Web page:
Criminal Law Reform
The Criminal Law Reform Project (CLRP) focuses its work on the “front end” of the criminal justice system—from policing to sentencing— seeking to end excessively harsh criminal justice policies that result in mass incarceration, over-criminalization, and racial injustice, and stand in the way of a fair and equal society.
By fighting for nationwide reforms to police practices, indigent defense systems, disproportionate sentencing, and government abuses of authority in the name of fighting crime, and drug policies which have failed to achieve public safety and health while putting an unprecedented number of people behind bars, CLRP is working to reverse the tide of overincarceration, protect constitutional rights, eliminate racial disparities, and increase government accountability and transparency.
What You Need To Know
- 790%The federal prison population has increased by almost 790 percent since 1980.
- 3.73 In the United States, a black person is 3.73 times more likely to be arrested for marijuana possession than a white person is, despite approximately equal rates of use.
- 3,278 At least 3,278 people were serving life sentences without parole for drug, property, and other nonviolent crimes in 2012.
CLRP is at the forefront of demanding changes to the ways police departments interact with and enforce the law in poor communities and communities of color across the country. Residents in these communities are being forced to bear the devastating effects of law enforcement’s selective enforcement of low-level and drug offenses, as well as widespread use of excessive force, as demonstrated by the recent deaths of unarmed Michael Brown, Eric Garner, Dontre Hamilton, and many other people of color at the hands of police officers.
There are 2.3 million people behind bars in the United States—triple the number of prisoners we had in 1987. Taxpayers spend almost $70 billion a year on corrections and incarceration. A leading cause has been the decisions by local, state, and federal prosecutors to pursue the most severe charges possible—often disregarding a person’s actual role in an offense—in large part as a bargaining tool to coerce people into accepting guilty pleas to less severe, if still incredibly harsh, sentences. Anyone who exercises their right to trial and is convicted is often punished to the fullest extent possible.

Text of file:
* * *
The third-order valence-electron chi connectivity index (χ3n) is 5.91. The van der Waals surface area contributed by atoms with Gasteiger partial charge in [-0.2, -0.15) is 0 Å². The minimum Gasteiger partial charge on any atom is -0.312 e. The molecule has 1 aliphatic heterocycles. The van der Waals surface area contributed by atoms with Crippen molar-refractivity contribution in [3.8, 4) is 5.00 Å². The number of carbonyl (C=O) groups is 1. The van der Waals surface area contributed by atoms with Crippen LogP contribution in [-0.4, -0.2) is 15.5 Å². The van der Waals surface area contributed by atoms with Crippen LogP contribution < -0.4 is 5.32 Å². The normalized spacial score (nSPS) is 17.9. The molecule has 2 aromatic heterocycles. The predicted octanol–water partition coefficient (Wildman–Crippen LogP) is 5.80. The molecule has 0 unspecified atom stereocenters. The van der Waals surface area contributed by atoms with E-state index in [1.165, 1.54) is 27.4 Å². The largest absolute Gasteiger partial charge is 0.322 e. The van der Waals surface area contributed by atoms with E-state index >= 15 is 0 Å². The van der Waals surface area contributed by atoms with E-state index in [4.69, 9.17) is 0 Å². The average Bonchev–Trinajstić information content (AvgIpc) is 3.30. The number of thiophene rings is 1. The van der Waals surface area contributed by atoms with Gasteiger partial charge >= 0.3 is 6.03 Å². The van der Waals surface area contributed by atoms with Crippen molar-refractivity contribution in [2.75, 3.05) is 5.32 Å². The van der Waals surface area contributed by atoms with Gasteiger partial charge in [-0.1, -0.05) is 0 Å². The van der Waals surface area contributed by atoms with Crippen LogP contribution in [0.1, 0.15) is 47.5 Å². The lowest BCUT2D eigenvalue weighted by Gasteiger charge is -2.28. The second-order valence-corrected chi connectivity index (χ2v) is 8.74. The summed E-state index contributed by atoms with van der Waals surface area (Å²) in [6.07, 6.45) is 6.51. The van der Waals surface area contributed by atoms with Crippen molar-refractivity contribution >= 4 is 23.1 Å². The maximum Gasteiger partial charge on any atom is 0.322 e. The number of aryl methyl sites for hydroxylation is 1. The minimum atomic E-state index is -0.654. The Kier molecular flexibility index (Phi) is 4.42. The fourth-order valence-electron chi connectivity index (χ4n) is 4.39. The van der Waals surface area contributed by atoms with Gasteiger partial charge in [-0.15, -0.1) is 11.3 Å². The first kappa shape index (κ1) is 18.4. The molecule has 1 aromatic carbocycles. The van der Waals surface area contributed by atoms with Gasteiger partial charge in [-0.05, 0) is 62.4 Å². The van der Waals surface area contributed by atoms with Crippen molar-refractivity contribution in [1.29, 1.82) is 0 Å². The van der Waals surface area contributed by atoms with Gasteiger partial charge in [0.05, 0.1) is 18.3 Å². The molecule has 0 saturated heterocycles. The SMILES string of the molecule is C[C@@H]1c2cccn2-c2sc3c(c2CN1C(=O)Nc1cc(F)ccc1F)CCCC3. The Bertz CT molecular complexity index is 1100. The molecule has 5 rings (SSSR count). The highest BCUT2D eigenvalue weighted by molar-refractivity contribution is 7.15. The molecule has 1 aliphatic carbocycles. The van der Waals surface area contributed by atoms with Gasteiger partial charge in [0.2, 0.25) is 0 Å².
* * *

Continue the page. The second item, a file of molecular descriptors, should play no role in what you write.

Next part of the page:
For too many people in America, access to effective counsel is treated as a privilege for the few instead of a constitutional right guaranteed for all. CLRP is working to ensure each person accused of a crime has access to an attorney at every critical stage of criminal proceedings. Far too often, defendants are forced to appear at key hearings about probable cause or bail—or even to plea bargain or plead guilty—without the necessary legal guidance. By protecting and expanding the right to counsel, CLRP is helping to guarantee that states around the country ensure that people charged with crimes receive meaningful assistance of counsel.
The enforcement of marijuana laws generates some of the justice system’s starkest racial disparities. "The War on Marijuana in Black and White," a landmark report from the ACLU, details the staggering racial bias and financial waste of our country’s counterproductive fight against a drug widely considered less harmful than alcohol. In the United States, between 2001 and 2010, a black person was almost four times more likely to be arrested for marijuana possession than a white person was, despite approximately equal rates of use. In some states and counties, blacks were 8, 10, or even 15 times more likely to be arrested. In addition to its unfairness, the war on marijuana is a colossal waste of resources, with states spending billions of dollars and devoting thousands of hours of police work to it.
CLRP has confronted the disturbing trend of suspicionless drug testing for public benefits. The rise in drug testing requirements for welfare recipients is rooted in stereotypes of poor communities and communities of color that are entirely unsupported by research. Furthermore, these efforts, pushed in the name of fiscal responsibility, are often enormous wastes of public resources. In many locations, the costs of drug tests have outstripped the savings from the tiny percentage of welfare recipients removed from the rolls for positive tests.
WATCH: In His Former Life as Alabama’s Attorney General, Jeff Sessions Abused His Power and Was Read the Riot Act Over ItBlog Post - Speak FreelyJanuary 12, 2017
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- ReportOctober 9, 2012
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